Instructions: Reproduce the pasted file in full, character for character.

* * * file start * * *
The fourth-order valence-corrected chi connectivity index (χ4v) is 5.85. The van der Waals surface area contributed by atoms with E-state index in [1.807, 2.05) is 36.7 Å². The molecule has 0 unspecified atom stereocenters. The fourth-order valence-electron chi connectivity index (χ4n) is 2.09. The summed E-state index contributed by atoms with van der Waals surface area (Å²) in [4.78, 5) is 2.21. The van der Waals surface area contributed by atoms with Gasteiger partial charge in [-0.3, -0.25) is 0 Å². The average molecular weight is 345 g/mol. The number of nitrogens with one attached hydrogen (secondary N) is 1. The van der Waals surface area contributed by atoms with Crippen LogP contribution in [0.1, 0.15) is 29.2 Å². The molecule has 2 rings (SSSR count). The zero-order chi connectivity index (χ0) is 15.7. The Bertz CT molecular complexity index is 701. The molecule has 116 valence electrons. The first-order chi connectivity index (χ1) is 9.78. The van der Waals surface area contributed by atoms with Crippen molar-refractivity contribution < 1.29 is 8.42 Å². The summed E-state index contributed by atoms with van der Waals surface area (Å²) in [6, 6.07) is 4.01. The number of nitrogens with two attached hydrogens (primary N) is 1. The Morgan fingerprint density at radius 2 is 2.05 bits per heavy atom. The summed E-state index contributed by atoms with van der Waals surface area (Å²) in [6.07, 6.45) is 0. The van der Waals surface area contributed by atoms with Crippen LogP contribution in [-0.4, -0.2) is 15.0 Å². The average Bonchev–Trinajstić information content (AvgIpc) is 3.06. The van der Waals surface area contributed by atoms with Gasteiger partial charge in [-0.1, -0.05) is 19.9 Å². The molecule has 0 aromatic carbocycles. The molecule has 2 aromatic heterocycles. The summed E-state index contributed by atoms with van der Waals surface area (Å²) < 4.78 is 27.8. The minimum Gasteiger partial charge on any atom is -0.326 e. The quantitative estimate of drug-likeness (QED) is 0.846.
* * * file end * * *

The fourth-order valence-corrected chi connectivity index (χ4v) is 5.85. The van der Waals surface area contributed by atoms with E-state index in [1.807, 2.05) is 36.7 Å². The molecule has 0 unspecified atom stereocenters. The fourth-order valence-electron chi connectivity index (χ4n) is 2.09. The summed E-state index contributed by atoms with van der Waals surface area (Å²) in [4.78, 5) is 2.21. The van der Waals surface area contributed by atoms with Gasteiger partial charge in [-0.3, -0.25) is 0 Å². The average molecular weight is 345 g/mol. The number of nitrogens with one attached hydrogen (secondary N) is 1. The van der Waals surface area contributed by atoms with Crippen LogP contribution in [0.1, 0.15) is 29.2 Å². The molecule has 2 rings (SSSR count). The zero-order chi connectivity index (χ0) is 15.7. The Bertz CT molecular complexity index is 701. The molecule has 116 valence electrons. The first-order chi connectivity index (χ1) is 9.78. The van der Waals surface area contributed by atoms with Crippen molar-refractivity contribution < 1.29 is 8.42 Å². The summed E-state index contributed by atoms with van der Waals surface area (Å²) in [6, 6.07) is 4.01. The number of nitrogens with two attached hydrogens (primary N) is 1. The Morgan fingerprint density at radius 2 is 2.05 bits per heavy atom. The summed E-state index contributed by atoms with van der Waals surface area (Å²) in [6.07, 6.45) is 0. The van der Waals surface area contributed by atoms with Crippen LogP contribution in [-0.4, -0.2) is 15.0 Å². The average Bonchev–Trinajstić information content (AvgIpc) is 3.06. The van der Waals surface area contributed by atoms with Gasteiger partial charge in [-0.1, -0.05) is 19.9 Å². The molecule has 0 aromatic carbocycles. The molecule has 2 aromatic heterocycles. The summed E-state index contributed by atoms with van der Waals surface area (Å²) < 4.78 is 27.8. The minimum Gasteiger partial charge on any atom is -0.326 e. The quantitative estimate of drug-likeness (QED) is 0.846.